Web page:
But when religious leaders speak out on the issues of the day — especially using morally tinged language — the elite gatekeepers of public opinion in the media, government and academia warn shrilly that a new Dark Age is upon us.[That might be because society is slowly coming to realize that a bronze age moral system for goat herders does not apply today]

More and more, we see outright hostility to religion — particularly to Christianity.[Yeah, Christians are often stereotyped as terrorists these days. Wait, those are the Muslims. But, they are treated as their beliefs don't qualify as a "real" religion. No, sorry, those are pagans. Huh] Consider the wild popularity of a recent spate of best-sellers by “New Atheist” superstars, including Richard Dawkins’ “The God Delusion” and Christopher Hitchens’ “God Is Not Great: How Religion Poisons Everything.”

Far from being dispassionate critics of faith, the New Atheists are zealous crusaders for their own creed: materialism. [One is the flip said of the other. To promote materialism is to criticise religion, and as far as I know, they do both. Passionately, certainly, but that's an understandable attitude towards this subject] They are passionately committed to the idea that the universe is a random accident, that transcendent truth is a myth, and that man’s life has no inherent purpose or meaning.

Why the growing audience for notions like these?[Because we are right? Or, in less presumptive terms, because we can argue our point and back it up with evidence]

Religion poses a serious challenge to our cherished idea of personal autonomy. Unlike our forebears, we define freedom as the right to live as we choose — to “be ourselves” — unconstrained by social norms or a morally grounded sense of guilt or shame.[To a certain extent. I am all for living our lives as we see fit, provided we don't harm others in the process. To say any serious ethical system promotes doing whatever you want and screw anyone else is irresponsible at best and outright lying at worst]

Judeo-Christianity throws a wrench in this, teaching that universal standards of right and wrong trump our personal desires.[Wow wow wow, hold on right there. Are you seriously saying that the Bible is the first and only book to ever claim there's a standard of morality that goes beyond personal desire? What the flying fuck woman, virtually all moral systems teach this, including those that preceded or had no contact with Abrahamic religions.]

In addition, it raises troubling questions about the vision of scientific “progress,” so central to our modern age. The mere fact that we are capable of, say, genetically altering or cloning human beings doesn’t give us moral license to do so, it cautions.[First, no need to scare-quote progress. Second, advancement of knowledge has been a part of mankind since it's beginnings, and morality advancing with it is not a new thing]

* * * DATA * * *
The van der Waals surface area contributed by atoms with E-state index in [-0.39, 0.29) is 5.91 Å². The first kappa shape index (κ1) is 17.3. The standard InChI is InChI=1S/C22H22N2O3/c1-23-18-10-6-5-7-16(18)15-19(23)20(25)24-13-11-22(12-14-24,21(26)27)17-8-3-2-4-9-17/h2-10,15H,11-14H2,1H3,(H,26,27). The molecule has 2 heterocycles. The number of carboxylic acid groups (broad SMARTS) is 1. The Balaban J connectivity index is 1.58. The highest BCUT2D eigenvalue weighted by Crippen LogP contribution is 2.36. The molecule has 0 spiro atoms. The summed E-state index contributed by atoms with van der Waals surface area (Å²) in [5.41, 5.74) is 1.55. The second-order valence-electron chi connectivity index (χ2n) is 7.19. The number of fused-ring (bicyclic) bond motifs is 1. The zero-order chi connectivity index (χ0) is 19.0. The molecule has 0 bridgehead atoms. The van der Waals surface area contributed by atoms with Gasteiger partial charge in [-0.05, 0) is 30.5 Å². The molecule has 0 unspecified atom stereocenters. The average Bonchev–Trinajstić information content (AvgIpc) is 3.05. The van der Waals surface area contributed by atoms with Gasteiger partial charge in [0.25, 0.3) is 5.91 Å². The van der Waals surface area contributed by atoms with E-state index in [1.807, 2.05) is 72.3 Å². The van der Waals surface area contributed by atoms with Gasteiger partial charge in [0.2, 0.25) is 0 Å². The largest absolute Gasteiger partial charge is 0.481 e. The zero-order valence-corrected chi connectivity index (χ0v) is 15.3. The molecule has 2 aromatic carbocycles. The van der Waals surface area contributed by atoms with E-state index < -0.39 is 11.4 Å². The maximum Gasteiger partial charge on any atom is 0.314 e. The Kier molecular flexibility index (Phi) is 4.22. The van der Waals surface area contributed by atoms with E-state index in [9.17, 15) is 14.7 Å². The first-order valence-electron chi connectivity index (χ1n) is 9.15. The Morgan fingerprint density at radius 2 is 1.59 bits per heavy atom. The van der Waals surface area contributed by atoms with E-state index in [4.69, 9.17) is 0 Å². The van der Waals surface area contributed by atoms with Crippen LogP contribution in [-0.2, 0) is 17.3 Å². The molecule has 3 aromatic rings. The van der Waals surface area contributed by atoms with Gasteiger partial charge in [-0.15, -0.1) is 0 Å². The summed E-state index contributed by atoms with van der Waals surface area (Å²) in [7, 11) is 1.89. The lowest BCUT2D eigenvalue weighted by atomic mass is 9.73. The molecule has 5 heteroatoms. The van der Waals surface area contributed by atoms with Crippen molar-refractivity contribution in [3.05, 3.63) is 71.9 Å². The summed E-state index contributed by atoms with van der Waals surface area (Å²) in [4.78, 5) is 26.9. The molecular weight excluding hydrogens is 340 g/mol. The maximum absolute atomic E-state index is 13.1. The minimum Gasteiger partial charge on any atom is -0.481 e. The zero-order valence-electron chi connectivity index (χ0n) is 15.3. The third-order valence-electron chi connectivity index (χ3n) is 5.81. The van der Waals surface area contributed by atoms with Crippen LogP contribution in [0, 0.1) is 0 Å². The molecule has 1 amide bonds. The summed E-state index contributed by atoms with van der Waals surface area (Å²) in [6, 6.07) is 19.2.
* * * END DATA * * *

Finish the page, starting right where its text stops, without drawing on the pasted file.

It’s tempting to embrace the New Atheist gospel — that man makes himself and has no higher judge. But before we do, we would be wise to consider the potential consequences.[Some of us would argue that the higher judge is society, or the concept of justice itself]

What, for example, is the source of the bedrock American belief in human equality? It has no basis in science or materialism.[WRONG! It's science that has shown us that it makes no sense to judge someone over their skin colour, sex, etc.] Some people are brilliant, powerful and assertive, while others can’t even tie their shoelaces. [And this has shit to do with equal rights]If “reason” alone is the standard, the notion of equality appears to be nonsense.[As someone who believes in equality based on reason, I beg to differ]

And why should we act with charity toward the poorest and weakest among us? “Reason” — untempered by compassion — suggests that autistic children and Alzheimer’s sufferers are drags on society.[Autistics, depending on where on the spectrum they fall, can be highly functioning. Alzheimer's sufferers are still living, thinking, feeling humans. Reason, by itself, says nothing. It is only when applied to principles of morality where it can help build a system of rigth and wrong. And a system that ignores reason is fatally flawed] In ancient Rome, disabled babies were left on hilltops to die.[I think that was Sparta, actually. Not that it matters] Why lavish care and resources on them? [Because they are living, thinking, feeling humans]